What is the order of the positive and the negative Mitzvot in Rambam's Sefer Hamitzvot?
While some are grouped together, are they all ordered by any logic?
This question was sent by R. Tzvi Hirsh Segal Spitz to R. Yosef Dovid Sinzheim, and is recorded as Question # 5 in Kuntres Sheva Chakiros. R. Spitz began by questioning the order of specific mitzvot but then moved on to say that he could not find any order at all. He then went on and on praising Rambam's masterful writing in all areas, such that it is nigh inconceivable that he could have written Sefer Hamitzvot with no organization.
R. Sinzheim responded that it's basically impossible to answer this question, and in any event it's not only a question on Rambam but on basically all those who wrote books listing the mitzvot. He says that if the question would only be directed at Rambam, perhaps we could say that he had some stylistic reason based on the way lists of mitzvot were poeticized at the time, but since the problem extends well beyond Rambam's book alone, this doesn't really even help.
R. Spitz then responded that he disagrees with R. Sinzheim's claim that this is a flaw in all the works that list mitzvot, and he proceeded to explain the organization of some of them. He then added that even if the same issue existed for other authors, Rambam is in a class of his own, a shining star that comes forth once in a thousand years, whose every drop of ink needs to be explained.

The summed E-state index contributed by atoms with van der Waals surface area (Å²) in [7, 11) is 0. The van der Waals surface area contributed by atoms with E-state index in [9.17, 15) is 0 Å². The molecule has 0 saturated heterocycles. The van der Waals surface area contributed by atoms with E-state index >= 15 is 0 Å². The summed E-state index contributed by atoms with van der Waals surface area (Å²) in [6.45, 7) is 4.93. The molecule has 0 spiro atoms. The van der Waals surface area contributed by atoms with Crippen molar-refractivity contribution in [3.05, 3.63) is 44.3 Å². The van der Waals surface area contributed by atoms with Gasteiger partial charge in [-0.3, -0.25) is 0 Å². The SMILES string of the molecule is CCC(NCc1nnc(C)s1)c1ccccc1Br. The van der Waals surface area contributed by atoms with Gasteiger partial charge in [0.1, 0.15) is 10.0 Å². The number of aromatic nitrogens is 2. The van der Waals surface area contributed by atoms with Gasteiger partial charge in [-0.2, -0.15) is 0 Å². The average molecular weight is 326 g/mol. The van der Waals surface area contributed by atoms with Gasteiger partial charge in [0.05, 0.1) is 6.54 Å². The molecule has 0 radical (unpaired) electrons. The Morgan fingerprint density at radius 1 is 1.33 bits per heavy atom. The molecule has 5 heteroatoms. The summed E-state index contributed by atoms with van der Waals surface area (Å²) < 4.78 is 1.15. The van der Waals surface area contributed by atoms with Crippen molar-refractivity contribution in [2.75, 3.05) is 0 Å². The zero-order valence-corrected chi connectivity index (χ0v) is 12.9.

R. Sinzheim then wrote back again, reiterating that there's no real way to know. He then adds that if R. Spitz thinks that the other authors actually had some form of organization then we can supply some semblance of order to Rambam's list as well. He begins with most of the mitzvot that relate to the early books of Mishneh Torah and then he lists all the mitzvot that relate to kodshim and taharot.
He concludes by noting that in any event the difficulty with everyone's order is that they didn't follow the order in the Torah.